Estate Planning Basics

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Estate planning.  Doesn’t that sound fun?  Well, it is necessary in order to ensure your wishes are carried while you’re living and after your time here is over.  That’s an uncomfortable thought, and we are betting that’s why most people put off their estate planning until they can no longer wait.   With that in mind, let’s talk about the most common and essential documents to include in your estate plan.

Last Will & Testament

Of all the basic estate planning documents, this is the one

that people are most familiar with.  The basic requirements of a will are that the maker of the will, known as the “testator,” be at least 18 years old and of sound mind.  “Sound mind” means that the testator must have an understanding of what his property is and who he wishes to give it to at his death.  Some people wrongly believe that if a person has a degenerative mental health disease such as Alzheimer’s or dementia, that they cannot make a will.  But the presence of these ailments doesn’t mean the person can’t make a will, they just need to be of sound mind at the time the will is signed.

Why do you need a will?  That depends.  If you and your spouse want to give all your property to each other, you have no debts, and no minor children, you may not need a will – Ohio law allows for the surviving spouse to inherit your entire estate.  But wills are meant to account for, not only your known estate and current family and financial situations, but also issues that may arise in the future.  Therefore, most people need a will to ensure their estate is distributed as they wish – whether to family, a church, charity, or whatever one’s wishes may be.

Durable Financial Power of Attorney

power-of-attorney-300This important document, also known as a “POA”, is necessary while you are living, but it expires at your death.  The POA allows a person you trust, known as your “agent” or “attorney-in-fact,” to act for you in financial matters in case you cannot for some reason.  Your agent can be your spouse, child, parent, sibling, etc. For example, if you are suffering from an illness that prevents you from managing your finances, you will need someone to help you pay your bills and manage your accounts.  Most, if not all, companies you deal with will require some documentation that that person has authority to perform those transactions.  That’s a good thing!  Otherwise, theft and fraud of all types would be far more rampant than they are.

Even if all your accounts are held jointly with another, say your spouse, you may still need a POA, as many transactions will require the signatures of both spouses.  If one spouse cannot sign for him or herself, the other will need to demonstrate authority to sign for that spouse.  This is especially true when buying and selling real estate and opening and closing bank and investment accounts.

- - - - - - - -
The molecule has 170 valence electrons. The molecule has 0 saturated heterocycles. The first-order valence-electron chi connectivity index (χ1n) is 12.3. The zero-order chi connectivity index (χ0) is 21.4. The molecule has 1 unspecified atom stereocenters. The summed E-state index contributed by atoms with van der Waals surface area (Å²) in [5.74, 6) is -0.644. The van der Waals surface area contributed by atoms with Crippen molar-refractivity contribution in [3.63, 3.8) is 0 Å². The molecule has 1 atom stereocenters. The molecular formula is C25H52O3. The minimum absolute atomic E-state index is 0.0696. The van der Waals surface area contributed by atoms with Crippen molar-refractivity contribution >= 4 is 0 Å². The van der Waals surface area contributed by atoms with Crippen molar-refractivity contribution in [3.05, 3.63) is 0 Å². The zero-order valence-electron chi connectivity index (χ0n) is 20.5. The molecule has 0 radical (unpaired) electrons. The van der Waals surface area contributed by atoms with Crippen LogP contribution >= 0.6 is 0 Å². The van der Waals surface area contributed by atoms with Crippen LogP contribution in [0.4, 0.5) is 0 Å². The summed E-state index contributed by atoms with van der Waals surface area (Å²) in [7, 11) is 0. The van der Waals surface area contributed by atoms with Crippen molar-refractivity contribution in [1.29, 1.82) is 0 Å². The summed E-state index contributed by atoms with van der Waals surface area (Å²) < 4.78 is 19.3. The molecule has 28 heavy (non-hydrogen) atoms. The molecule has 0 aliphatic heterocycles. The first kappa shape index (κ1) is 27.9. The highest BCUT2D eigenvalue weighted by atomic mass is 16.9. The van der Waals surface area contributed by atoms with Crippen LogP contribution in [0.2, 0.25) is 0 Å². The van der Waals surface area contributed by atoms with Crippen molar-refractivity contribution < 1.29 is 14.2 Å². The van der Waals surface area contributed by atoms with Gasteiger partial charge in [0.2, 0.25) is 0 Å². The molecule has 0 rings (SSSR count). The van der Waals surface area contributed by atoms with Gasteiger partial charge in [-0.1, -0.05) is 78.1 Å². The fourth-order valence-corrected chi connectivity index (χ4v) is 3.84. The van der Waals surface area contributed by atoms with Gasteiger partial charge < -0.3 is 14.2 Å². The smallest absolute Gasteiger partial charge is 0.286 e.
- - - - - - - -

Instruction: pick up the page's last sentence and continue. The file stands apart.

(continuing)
Health Care Power of Attorney

As with a financial POA, you are appointing an agent to assist you when you cannot act for yourself.  The difference is in the name.  A health care power of attorney appoints someone to make health care decisions for you in case you cannot.  If you do not have a health care power of attorney in place, your wishes for care, comfort, and treatment during a medical emergency may not be carried out.

The Ohio State Bar Association offers a uniform health care power of attorney for any individual to complete at no charge without the help of an attorney.  However, if you have questions, concerns, or feel that the basic form is not adequate for your needs, it is best to consult with an estate planning lawyer.

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Living Will

This is the final document typically included in an estate planning package.  The living will gives your instructions to medical professionals, in the event that you are permanently unconscious or incapacitated.  It is important to remember that the living will trumps your health care power of attorney, so you want to make sure it accurately reflects your wishes.  Once again, the living will is provided by the Ohio State Bar Association at no charge to individuals, but you may wish to seek advice from your estate planning lawyer, if you have any questions or concerns.

What to do next?

If you do not have an estate plan in place, or if you feel you need to review it to make sure it is structured the best way possible to carry out your wishes, contact an experienced estate planning attorney as soon as possible.  Utrecht Law Office focuses on estate planning, and we are well-equipped to provide you with everything you need.  Whether you need to start from scratch or review a plan already in place, we will do our best to ensure your estate plan works for you!

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    Before you meet with an estate planning specialist to create your plan, make sure you do your homework and organize your thoughts and plans so that you can make the most of the time when you meet with an expert. Estate planning is complicated, and we encourage everyone to seek help from an attorney and tax adviser.

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